Paco & Lola Albarino
Blue Point Toasted Lager
Bruschetta trio

Kendall Jackson Avant Chardonnay
Radeberger Pilsner
Tuna tartare

La Crema Pinot Noir
Xingu Black Beer
Cheese Quesadilla

Marques de Casa Concha Cabernet Sauvignon
Tommyknocker Maple Brown Beer
Italian sausage slider

Frontera Moscato
Magic Hat #9
Apricot Bread Pudding

The wines and beers were all good products, except for the Moscato, which was too low in acid to bother with. In each case I preferred the wine, but didn’t think it was well-selected to match the food. So all five times I found myself drinking the beer with the food. The last course was a particularly challenging match, and although I didn’t like the beer by itself, the match was masterful.

Several of us liked the black beer the best, although I would have liked something even closer to stout. Surprisingly, Linda–who isn’t a beer drinker at all–liked the yellow beers, particularly the first lager.

All in all, an interesting and fun (if noisy) experience.

2012 Central Florida Scottish Highland Games

Linda and I volunteered to help out at the 2012 Central Florida Scottish Highland Games. This was my second year, Linda’s first. Last year I staffed the will call table and scanned pre-printed online tickets. This year we worked the ticket booth at the lower gate, both selling tickets and scanning those who had purchased online.

It was a brisk morning, only 45 degrees when we started, but the kilted participants didn’t seem to mind. After a while Emilio joined us, but there wasn’t really enough for two people to do, let alone three. Traffic arrived in waves, with most participants on site by 10 am; then things slowed down until we went off shift at noon.

Linda and I strolled around the grounds of the festival, which is mostly about clan tents, bag-pipe marching, and a live performance stage. There’s a tent that sells beer, and the clan tents usually have whiskey, so sobriety is not a feature, although at noon everyone still seemed sober.

The games mostly consist of throwing heavy objects. Some, such as hurling, seem particularly dangerous, since there’s nothing preventing an errant hurl into the crowd. We gave it a wide berth, and went to find some lunch. There were a broad selection of traditional Scottish foods, such as haggis, gyros and tacos. We settled on chicken-on-a-stick, which was good last year, but a bit undercooked this year, perhaps due to the cold.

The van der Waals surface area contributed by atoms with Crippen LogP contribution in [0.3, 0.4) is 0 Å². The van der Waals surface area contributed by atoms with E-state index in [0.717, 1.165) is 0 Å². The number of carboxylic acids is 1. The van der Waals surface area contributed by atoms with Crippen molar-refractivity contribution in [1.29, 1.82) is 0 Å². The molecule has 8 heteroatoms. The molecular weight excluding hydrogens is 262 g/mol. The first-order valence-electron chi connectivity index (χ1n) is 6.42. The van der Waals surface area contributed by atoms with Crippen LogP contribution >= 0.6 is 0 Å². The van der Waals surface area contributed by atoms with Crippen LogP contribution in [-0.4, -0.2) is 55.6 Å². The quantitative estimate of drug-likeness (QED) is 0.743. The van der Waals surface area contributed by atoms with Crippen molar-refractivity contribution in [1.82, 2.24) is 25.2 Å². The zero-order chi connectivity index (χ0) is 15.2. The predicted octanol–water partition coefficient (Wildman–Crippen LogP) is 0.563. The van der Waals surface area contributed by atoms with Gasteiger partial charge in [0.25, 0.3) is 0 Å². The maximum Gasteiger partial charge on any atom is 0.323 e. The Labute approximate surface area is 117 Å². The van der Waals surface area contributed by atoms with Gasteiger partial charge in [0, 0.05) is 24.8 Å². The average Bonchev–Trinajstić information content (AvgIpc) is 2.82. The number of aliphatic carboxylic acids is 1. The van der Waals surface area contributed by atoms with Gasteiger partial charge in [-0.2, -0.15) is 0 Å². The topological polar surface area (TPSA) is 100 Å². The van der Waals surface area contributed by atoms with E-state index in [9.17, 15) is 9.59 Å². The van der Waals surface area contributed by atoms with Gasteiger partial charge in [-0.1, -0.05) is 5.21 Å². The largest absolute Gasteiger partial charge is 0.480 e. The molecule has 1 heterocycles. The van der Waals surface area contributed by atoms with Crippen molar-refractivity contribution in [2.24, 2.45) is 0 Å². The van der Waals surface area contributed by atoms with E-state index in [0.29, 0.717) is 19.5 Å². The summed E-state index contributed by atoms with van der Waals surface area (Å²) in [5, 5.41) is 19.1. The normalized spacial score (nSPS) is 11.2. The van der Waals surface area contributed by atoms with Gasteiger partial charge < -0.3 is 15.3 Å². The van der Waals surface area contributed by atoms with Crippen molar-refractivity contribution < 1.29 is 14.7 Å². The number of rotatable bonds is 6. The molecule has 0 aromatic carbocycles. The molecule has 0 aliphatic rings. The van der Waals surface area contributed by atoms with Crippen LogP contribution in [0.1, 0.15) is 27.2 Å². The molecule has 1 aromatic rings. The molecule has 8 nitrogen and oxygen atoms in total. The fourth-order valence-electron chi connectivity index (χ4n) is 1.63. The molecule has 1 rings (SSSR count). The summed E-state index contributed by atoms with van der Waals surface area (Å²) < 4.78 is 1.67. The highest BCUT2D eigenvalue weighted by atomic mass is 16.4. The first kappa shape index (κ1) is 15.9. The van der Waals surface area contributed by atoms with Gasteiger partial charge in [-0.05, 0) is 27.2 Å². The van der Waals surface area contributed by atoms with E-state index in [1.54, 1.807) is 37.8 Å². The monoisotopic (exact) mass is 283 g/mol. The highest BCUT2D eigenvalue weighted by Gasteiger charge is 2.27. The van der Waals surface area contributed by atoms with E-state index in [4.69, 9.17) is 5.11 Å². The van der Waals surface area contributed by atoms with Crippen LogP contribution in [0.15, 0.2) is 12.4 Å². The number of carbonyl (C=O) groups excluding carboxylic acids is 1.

Then we headed home to warm up!

Sushi Pop

At last! There’s a sophisticated and trendy restaurant in Orlando. Sushi Pop in Oviedo combines highly creative sushi with a touch of molecular gastronomy and an anime-inspired decor to create a top notch experience worthy of New York City. Highlights were:

  • Edamame with garlic salt
  • Ceviche roll (hamachi with avocado, tempura shallots and chipotle lime sauce topped with flounder, siracha hot sauce, micro cilantro, Hawaiian pink salt and wedge of lime)
  • Hot Mess roll (smoked salmon, avocado and tempura flakes with maple soy, topped with baked tuna, salmon, yellowtail, flounder, spicy mayo, smelt roe, scallions and rendered bacon)
  • Hamachi Kama (grilled yellowtail collar glazed with sweet soy, topped with toasted garlic, scallions, lime wedge and ponzu dipping sauce)
  • It’s No Yolk (fresh cubed salmon tossed with lime juice, olive oil, shallots, thai basil with sunny side egg of sweet coconut milk and mango puree, served with seaweed rice cracker)
  • Maple ice cream with candied bacon

The seating is a combination of tables, couch-like booths and bar stools. Servers wear individual quirky costumes. Anime plays on flat screens, and the wall art is manga. Reservations are a must, as the place was packed, inside and out, during our three-hour gastronomic tour. Highly Recommended.

Thirst of the Nation

Last night Linda and I went to a charity fundraiser, Taste of the Nation, at the Marriott World Center. Similar events are held in cities around the country. It’s one of those events where a few dozen restaurants and wineries set up tables in a convention center and donate their food and wine, while donors eat, drink and bid on silent auction items to raise money. (Let’s set aside the irony of doing this to stop childhood hunger.)

I can’t speak too harshly of this event, because it was for charity, and because the restaurants and especially Marriott put a tremendous effort into it. And the food was fantastic. I’ve been to dozens of such events, and this was the best food I’ve encountered.

The problem was the wine. There almost wasn’t any. Or anything else to drink, for that matter. With hundreds of guests, I doubt there were a dozen bottles on offer. In fact there was such a shortage of beverages that soon lines formed at the Nestle water products table!

This had a secondary disastrous effect, because the silent auction is, let’s face it, fueled by intoxication. And with the auction ending at 9:30, but the VIP spenders arriving at 6:00, I doubt there were many left to bid. I can’t say for sure, because we left after sixty minutes and went to the Vineyard Grill at the Ritz Carlton. For a bottle of wine.